Scanning Electron Microscope (SEM)

Microscopes mentioned in school biology:

Read more about: What is light ?

Scanning electron microscopy is explained in some school biology courses e.g. AS Biology in the UK.

  • What is a scanning electron microscope ?
    Answer: A large piece of scientific equipment that forms detailed images (micrographs) of surfaces of extremely small objects / specimens by passing a beam of electrons repeatedly across the surface of the object and imaging the electrons that are scattered from the surface into an electron detector.

  • What is scanning electron microscopy ?
    Answer: The use of a scanning electron microscope (SEM) to study minute structures by producing scanning electron micrographs of the surfaces of areas of materials e.g. biological specimens using a SEM.

  • What is a scanning electron micrograph ?
    Answer: An image generated by a scanning electron microscope.

It is useful for biologists to know about SEMs because they might need to look at micrographs, including scanning electron micrographs, to study biological structures. In order to interpret such micrographs accurately it helps, and is sometimes necessary, to understand how the image was formed.

Advantages of a Scanning Electron Microscope

The advantages of a SEM over a light microscope are the advantages of electron microscopes (in general) over light microscopes - just brief key points appear below, see compare light vs electron microscopes for further details.

  • Resolution: Electron microscopes can resolve very much greater detail than light microscopes because the electron beam has a much shorter wavelength than the (comparably longer) wavelength of visible light that forms the image in a light microscope.
  • Magnification: Electron microscopes can form much higher magnification images (magnification = image size / object size) due to the high magnification 'power' of the electromagnetic lenses, especially the magnetic objective. The high magnification power is possible due to high voltage applied to the electromagnetic objective.

Limitations of Scanning Electron Microscopes (SEM)s

Limitations that also apply to transmission electron microscopes:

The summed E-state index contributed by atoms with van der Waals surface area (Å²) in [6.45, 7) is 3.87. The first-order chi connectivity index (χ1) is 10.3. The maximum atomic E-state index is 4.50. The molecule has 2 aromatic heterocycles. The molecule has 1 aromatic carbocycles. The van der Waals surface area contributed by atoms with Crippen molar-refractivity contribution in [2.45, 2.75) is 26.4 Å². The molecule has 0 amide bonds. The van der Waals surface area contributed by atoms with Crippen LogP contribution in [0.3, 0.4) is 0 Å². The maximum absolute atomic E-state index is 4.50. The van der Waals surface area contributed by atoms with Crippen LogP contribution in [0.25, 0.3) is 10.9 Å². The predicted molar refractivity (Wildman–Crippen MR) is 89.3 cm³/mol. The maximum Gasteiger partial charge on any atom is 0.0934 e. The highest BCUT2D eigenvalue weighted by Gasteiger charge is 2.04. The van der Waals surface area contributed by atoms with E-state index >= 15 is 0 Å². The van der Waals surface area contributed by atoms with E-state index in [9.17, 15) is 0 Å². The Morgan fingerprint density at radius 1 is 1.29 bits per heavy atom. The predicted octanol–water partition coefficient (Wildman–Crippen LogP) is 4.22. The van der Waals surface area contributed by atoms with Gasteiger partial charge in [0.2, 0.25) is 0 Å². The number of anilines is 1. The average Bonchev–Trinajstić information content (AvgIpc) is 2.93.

• It is not possible to observe living specimens because the whole system must be in a vacuum in order for the image to be formed.
  • No colour images: Transmission Electron Micrographs (images generated by TEMs) are greyscale images* - not colour images, or even false-colour images. *Sometimes said to be "black and white" but "greyscale" is a more accurate description.
  • Considerable preparation of specimens is involved. This includes staining specimens using specially selected chemicals. However, the specimens do not need to be as thin as for use in a TEM. This is because in a SEM electrons do not penetrate the specimen or need to pass through it in order to form an image.
  • Artefacts may appear in micrographs so accurate interpretation of TEMs may require considerable expertise and experience in addition to knowledge of the process used to prepare specimens and then form specific images. (Artefacts are features in micrographs that are present due to the preparation processes rather than due to the specimen itself.)

Limitations of SEMs compared with TEMs:

  • Generally the image resolution of scanning electron microscopes (approx 20 nm) is less than for transmission electron microscopes. It is, however, about 10x higher than for light microscopes.

See also a comparison between animal cells, plant cells and bacteria cells.

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